Given the above, what was the district court to do?   The district court decided that Walls' conduct fell halfway between second degree murder and voluntary manslaughter.   This may seem odd, but under the Guidelines' instruction to find the “analogous” homicide, it is reasonable.   We previously approved a district court's use of this “split the difference” (or as Judge Skinner called it at oral argument “glissando”) methodology in White, 979 F.2d at 544.   Appellant's argument that neither second degree murder nor voluntary manslaughter is appropriate misses the point.   Under the Guidelines, a defendant's sentence should reflect the true nature of the conduct underlying the offense of conviction.  Corbin, 998 F.2d at 1383-1384.   In following the cross-referencing dictates of U.S.S.G. § 2K2.1(c), the district court is permitted to use common sense in identifying the “analogous” variety of homicide, a necessarily fact-intensive endeavor.   United States v. Martin, 63 F.3d 1422, 1435 (7th Cir.1995).   The district court did not err in identifying Walls' conduct as falling halfway between second degree murder and manslaughter.   Walls' sentence was proper.

B. Joinder

 Walls' claim that the district court erred in joining the two felon-in-possession charges at trial is wholly without merit.  Rule 8(a) of the Federal Rules of Criminal Procedure provides:

Two or more offenses may be charged in the same indictment or information in a separate count for each offense if the offenses charged, whether felonies or misdemeanors or both, are of the same or similar character or are based on the same act or transaction or on two or more acts or transactions connected together or constituting parts of a common scheme or plan.

Walls pins his misjoinder argument on the facts that the two charges concerned incidents four years apart and involving two different types of handguns.   This argument falls in the face of United States v. Coleman, 22 F.3d 126, 131-134 (7th Cir.1994).   In Coleman, we addressed the joinder of four felon-in-possession charges.   Two of the charges involved “discrete, unconnected events.”  Id. at 132.   Nevertheless, given that the defendant was charged with four identical violations of 18 U.S.C. § 922(g)(1), offenses which “could only vary in time and location but not in their essential elements,” it was proper to join the four charges.  “Simply put, if offenses are of like class, although not connected temporally or evidentially, the requisites of proper joinder should be satisfied so far as Rule 8(a) is concerned.”  Id. at 133.   Likewise, it was proper for the district court here to join the two § 922(g)(1) charges against Walls, irrespective of the four year gap between the two events.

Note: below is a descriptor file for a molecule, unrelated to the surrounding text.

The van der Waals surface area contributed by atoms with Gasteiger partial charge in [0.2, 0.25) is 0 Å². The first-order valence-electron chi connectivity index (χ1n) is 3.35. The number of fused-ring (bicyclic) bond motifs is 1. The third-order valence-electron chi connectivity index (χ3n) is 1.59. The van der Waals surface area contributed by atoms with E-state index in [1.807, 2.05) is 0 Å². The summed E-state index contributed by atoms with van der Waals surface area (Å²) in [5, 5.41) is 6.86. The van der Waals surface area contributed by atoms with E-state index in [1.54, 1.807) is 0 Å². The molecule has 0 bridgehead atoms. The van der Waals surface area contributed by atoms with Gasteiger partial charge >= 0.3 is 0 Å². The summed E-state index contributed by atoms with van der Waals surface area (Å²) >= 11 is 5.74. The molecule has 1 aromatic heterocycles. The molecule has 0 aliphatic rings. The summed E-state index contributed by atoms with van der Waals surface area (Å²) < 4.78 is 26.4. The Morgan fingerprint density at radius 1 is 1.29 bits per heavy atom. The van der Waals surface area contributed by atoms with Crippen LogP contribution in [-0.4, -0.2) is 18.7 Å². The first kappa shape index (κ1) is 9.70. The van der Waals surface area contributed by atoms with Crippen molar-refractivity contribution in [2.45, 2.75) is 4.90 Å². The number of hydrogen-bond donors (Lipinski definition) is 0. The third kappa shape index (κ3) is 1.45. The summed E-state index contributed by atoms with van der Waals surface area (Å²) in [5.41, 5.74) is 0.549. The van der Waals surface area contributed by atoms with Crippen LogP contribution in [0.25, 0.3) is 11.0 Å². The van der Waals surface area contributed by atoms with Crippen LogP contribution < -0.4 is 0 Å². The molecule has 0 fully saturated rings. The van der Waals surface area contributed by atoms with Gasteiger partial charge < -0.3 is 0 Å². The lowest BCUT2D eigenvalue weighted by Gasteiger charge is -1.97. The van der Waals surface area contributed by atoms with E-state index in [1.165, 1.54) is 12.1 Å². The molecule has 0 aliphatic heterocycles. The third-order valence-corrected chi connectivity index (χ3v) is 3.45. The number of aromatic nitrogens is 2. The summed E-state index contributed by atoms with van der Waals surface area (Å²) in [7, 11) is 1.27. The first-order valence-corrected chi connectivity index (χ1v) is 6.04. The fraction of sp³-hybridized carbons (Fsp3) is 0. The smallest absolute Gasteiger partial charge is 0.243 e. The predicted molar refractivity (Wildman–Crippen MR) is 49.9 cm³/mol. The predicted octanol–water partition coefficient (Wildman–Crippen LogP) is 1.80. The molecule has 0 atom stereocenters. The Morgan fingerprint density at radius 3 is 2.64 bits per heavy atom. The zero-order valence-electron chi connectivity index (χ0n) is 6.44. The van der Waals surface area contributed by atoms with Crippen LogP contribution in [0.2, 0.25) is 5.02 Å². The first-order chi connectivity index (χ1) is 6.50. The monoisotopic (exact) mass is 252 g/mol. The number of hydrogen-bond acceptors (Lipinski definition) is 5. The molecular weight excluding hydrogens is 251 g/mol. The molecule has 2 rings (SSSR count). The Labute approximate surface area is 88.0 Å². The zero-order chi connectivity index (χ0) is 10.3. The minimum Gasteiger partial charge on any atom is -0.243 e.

C. Ineffective Assistance of Counsel

 Walls also argues that his attorney was ineffective.3  We have cautioned repeatedly that appellants should not bring ineffective assistance claims on direct appeal.   See, e.g., United States v. Davenport, 986 F.2d 1047, 1050 (7th Cir.1993).   The record from the trial court almost never is sufficient to reveal an attorney's ineffectiveness.  “The best the defendant can hope for is a remand, with instructions to explore explanations for conduct that appears questionable.”  Id.  Not surprisingly, Walls has moved for a remand in order for the district court to hold an evidentiary hearing.   However, we find the record insufficient to discern the necessity for a remand.

“[O]rdinarily, the appropriate route to raise an ineffective assistance claim is not via a screening in the court of appeals but by motion to the district court under 28 U.S.C. § 2255.”  United States v. Fischer, 34 F.3d 566, 568-569 (7th Cir.1994) (citation omitted).   As in Fischer, Walls does not seek to have his ineffective assistance claims resolved on the existing record and we do not reach them.   We deny Walls' motion for remand, but our affirmance is without prejudice to his ability to present those claims properly in the future.


For the foregoing reasons, we affirm the judgment of the district court.



1.   The three counts were joined for sentencing purposes.   However, Walls raises no challenge to his conviction under 18 U.S.C. § 2313.

2.   We previously have defined “malice aforethought” to include “a predetermination to commit an act without legal justification or excuse․  A malicious design to injure․  The intentional doing of an unlawful act which was determined upon before it was executed․”  United States v. Prevatte, 16 F.3d 767, 780 (7th Cir.1994) (citations omitted).

3.   A detailed discussion of the facts underlying Walls' ineffective counsel claim is unnecessary given our disposition of this issue.

BAUER, Circuit Judge.